I can trust that. The image of me in high school is I have a friend. One of my friends were female, some were male, some were queer, some weren’t. I have a friend and what we do is we get on the phone and talk for hours and they talk about whatever relationship or crush they’re currently trying to process. I talk about the nature of what is asexuality. It wasn’t that like they had this burden of desire that I didn’t have. I was as confused about how to connect emotionally with people about like, “What does it mean to want to touch people if I don’t want that to happen sexually? How do I express that desire?” I was as confused and torn up and awkward about all that stuff as my sexual friends were about the sexual stuff. It’s not like I got off easy.
What I’m saying is that there is some positive element to the release of that.
I had to let go often more, but to be free of the sense that if I’m not sexual in the right way, if I’m not romantic in the right way, I will never be happy.
I completely understand that feeling in terms of there’s something different about me, and will this difference be bad for me? You were saying asexual is good enough. It describes it.
The word asexually became like this flag for everyone to rally around. The thing we started saying early on in the community is the word an asexual is a tool and not a label. If it helps you understand yourself and it helps you describe yourself to others, pick it up, and use it. If you pick it up and use it and it’s a little awkward in your hand and you want to change it to make it fit you better, do that. It doesn’t need to mean the same thing for every person. It needs to be for every person. If it ever makes sense to put it down, put it down. One of the things that were amazing about our community is that we have people who identified as asexual for a period of time then stopped using the term and still stayed on as leaders in the community.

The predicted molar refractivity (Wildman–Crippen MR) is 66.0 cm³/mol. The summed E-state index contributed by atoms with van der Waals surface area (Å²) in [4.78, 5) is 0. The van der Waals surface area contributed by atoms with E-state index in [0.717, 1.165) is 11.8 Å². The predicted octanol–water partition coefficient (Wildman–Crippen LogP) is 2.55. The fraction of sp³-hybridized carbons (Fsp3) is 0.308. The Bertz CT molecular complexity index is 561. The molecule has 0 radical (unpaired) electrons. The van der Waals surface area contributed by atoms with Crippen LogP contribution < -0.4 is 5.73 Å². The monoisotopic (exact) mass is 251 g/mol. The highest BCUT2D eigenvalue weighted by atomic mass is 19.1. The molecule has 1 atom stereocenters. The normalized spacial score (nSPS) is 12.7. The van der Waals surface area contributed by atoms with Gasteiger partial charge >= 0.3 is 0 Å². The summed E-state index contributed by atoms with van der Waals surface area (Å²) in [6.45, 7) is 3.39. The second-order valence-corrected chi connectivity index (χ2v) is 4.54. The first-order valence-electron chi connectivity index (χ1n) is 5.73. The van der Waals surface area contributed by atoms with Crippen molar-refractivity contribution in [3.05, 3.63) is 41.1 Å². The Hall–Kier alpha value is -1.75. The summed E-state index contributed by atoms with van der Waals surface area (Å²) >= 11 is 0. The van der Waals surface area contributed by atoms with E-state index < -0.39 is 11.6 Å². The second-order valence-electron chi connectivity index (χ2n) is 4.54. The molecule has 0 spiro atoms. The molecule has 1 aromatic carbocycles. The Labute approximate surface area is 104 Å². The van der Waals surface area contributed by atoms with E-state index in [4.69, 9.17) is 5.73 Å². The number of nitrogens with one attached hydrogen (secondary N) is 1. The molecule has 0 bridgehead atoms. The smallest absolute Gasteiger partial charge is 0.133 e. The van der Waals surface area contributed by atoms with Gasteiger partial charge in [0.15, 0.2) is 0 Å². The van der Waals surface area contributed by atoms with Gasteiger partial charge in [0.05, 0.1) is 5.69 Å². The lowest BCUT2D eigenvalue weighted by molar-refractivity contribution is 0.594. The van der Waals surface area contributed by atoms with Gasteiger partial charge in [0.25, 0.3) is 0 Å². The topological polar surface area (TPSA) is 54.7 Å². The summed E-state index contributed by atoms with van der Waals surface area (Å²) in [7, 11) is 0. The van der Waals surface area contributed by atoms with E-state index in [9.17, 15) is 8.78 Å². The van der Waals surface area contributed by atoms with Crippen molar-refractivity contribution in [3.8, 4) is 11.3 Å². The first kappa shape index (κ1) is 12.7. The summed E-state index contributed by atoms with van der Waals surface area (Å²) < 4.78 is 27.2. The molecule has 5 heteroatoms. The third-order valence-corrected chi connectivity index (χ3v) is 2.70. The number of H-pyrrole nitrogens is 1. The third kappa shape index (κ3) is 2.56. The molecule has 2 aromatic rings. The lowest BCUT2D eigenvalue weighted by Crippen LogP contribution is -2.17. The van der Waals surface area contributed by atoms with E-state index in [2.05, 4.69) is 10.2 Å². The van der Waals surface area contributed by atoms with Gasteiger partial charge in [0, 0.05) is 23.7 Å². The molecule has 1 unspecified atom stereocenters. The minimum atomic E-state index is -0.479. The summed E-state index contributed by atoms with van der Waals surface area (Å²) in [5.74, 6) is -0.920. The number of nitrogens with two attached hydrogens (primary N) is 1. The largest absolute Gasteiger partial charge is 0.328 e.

You weren’t ostracized for that. That wasn’t the norm, but that happens. It does in all forms including sexuality. You had these people identify asexual experimenting with it, modifying the term. Other words started coming out of that experimentation as people came to the committee and said, “I resonate with what you’re saying, but I still experienced some sexuality, just not as much as anyone else around me.” People started identifying as gray-A because they were on the spectrum between sexual and bisexual. There were people who came and said, “I realized that for most of my life, I feel like asexual, but when I get in a deep relationship with someone, sometimes I’m open to sexuality. Sometimes it starts to be appealing to me, but I can’t do the thing that society wants me to do, which is going on a date with someone to know if I’m sexually attracted to them for a moment.”